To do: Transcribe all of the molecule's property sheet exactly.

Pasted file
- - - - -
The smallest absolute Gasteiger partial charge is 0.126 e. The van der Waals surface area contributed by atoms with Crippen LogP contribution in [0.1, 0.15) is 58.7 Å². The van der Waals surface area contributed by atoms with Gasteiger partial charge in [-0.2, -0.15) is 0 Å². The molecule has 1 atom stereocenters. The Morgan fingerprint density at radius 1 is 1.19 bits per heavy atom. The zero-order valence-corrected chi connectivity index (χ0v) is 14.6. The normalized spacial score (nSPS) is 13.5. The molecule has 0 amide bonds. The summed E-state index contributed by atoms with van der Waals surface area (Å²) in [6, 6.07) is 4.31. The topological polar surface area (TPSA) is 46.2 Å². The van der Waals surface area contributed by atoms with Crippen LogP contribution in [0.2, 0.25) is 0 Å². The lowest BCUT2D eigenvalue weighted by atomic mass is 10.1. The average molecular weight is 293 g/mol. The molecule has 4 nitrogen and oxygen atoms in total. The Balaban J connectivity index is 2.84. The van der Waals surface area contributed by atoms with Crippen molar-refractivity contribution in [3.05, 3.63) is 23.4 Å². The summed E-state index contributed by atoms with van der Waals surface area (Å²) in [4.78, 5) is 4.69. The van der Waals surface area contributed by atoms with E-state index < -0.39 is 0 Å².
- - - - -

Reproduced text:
The smallest absolute Gasteiger partial charge is 0.126 e. The van der Waals surface area contributed by atoms with Crippen LogP contribution in [0.1, 0.15) is 58.7 Å². The van der Waals surface area contributed by atoms with Gasteiger partial charge in [-0.2, -0.15) is 0 Å². The molecule has 1 atom stereocenters. The Morgan fingerprint density at radius 1 is 1.19 bits per heavy atom. The zero-order valence-corrected chi connectivity index (χ0v) is 14.6. The normalized spacial score (nSPS) is 13.5. The molecule has 0 amide bonds. The summed E-state index contributed by atoms with van der Waals surface area (Å²) in [6, 6.07) is 4.31. The topological polar surface area (TPSA) is 46.2 Å². The van der Waals surface area contributed by atoms with Crippen LogP contribution in [0.2, 0.25) is 0 Å². The lowest BCUT2D eigenvalue weighted by atomic mass is 10.1. The average molecular weight is 293 g/mol. The molecule has 4 nitrogen and oxygen atoms in total. The Balaban J connectivity index is 2.84. The van der Waals surface area contributed by atoms with Crippen molar-refractivity contribution in [3.05, 3.63) is 23.4 Å². The summed E-state index contributed by atoms with van der Waals surface area (Å²) in [4.78, 5) is 4.69. The van der Waals surface area contributed by atoms with E-state index < -0.39 is 0 Å².